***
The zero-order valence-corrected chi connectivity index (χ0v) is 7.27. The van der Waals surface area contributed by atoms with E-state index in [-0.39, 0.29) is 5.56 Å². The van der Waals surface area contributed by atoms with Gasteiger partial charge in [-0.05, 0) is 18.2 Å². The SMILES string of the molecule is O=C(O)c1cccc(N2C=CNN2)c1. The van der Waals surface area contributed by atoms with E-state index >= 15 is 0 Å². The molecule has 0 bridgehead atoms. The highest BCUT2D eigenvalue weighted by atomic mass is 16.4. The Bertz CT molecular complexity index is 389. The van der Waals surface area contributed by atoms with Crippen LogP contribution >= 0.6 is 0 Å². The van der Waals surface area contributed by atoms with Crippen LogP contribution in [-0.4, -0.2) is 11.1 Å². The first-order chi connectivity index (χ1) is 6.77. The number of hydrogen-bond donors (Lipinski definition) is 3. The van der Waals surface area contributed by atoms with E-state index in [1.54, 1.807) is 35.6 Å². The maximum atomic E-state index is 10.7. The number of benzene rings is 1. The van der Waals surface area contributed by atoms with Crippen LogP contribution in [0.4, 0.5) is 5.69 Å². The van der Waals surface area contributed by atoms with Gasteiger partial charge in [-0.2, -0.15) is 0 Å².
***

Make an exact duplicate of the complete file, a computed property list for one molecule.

The zero-order valence-corrected chi connectivity index (χ0v) is 7.27. The van der Waals surface area contributed by atoms with E-state index in [-0.39, 0.29) is 5.56 Å². The van der Waals surface area contributed by atoms with Gasteiger partial charge in [-0.05, 0) is 18.2 Å². The SMILES string of the molecule is O=C(O)c1cccc(N2C=CNN2)c1. The van der Waals surface area contributed by atoms with E-state index >= 15 is 0 Å². The molecule has 0 bridgehead atoms. The highest BCUT2D eigenvalue weighted by atomic mass is 16.4. The Bertz CT molecular complexity index is 389. The van der Waals surface area contributed by atoms with Crippen LogP contribution >= 0.6 is 0 Å². The van der Waals surface area contributed by atoms with Crippen LogP contribution in [-0.4, -0.2) is 11.1 Å². The first-order chi connectivity index (χ1) is 6.77. The number of hydrogen-bond donors (Lipinski definition) is 3. The van der Waals surface area contributed by atoms with E-state index in [1.54, 1.807) is 35.6 Å². The maximum atomic E-state index is 10.7. The number of benzene rings is 1. The van der Waals surface area contributed by atoms with Crippen LogP contribution in [0.4, 0.5) is 5.69 Å². The van der Waals surface area contributed by atoms with Gasteiger partial charge in [-0.2, -0.15) is 0 Å².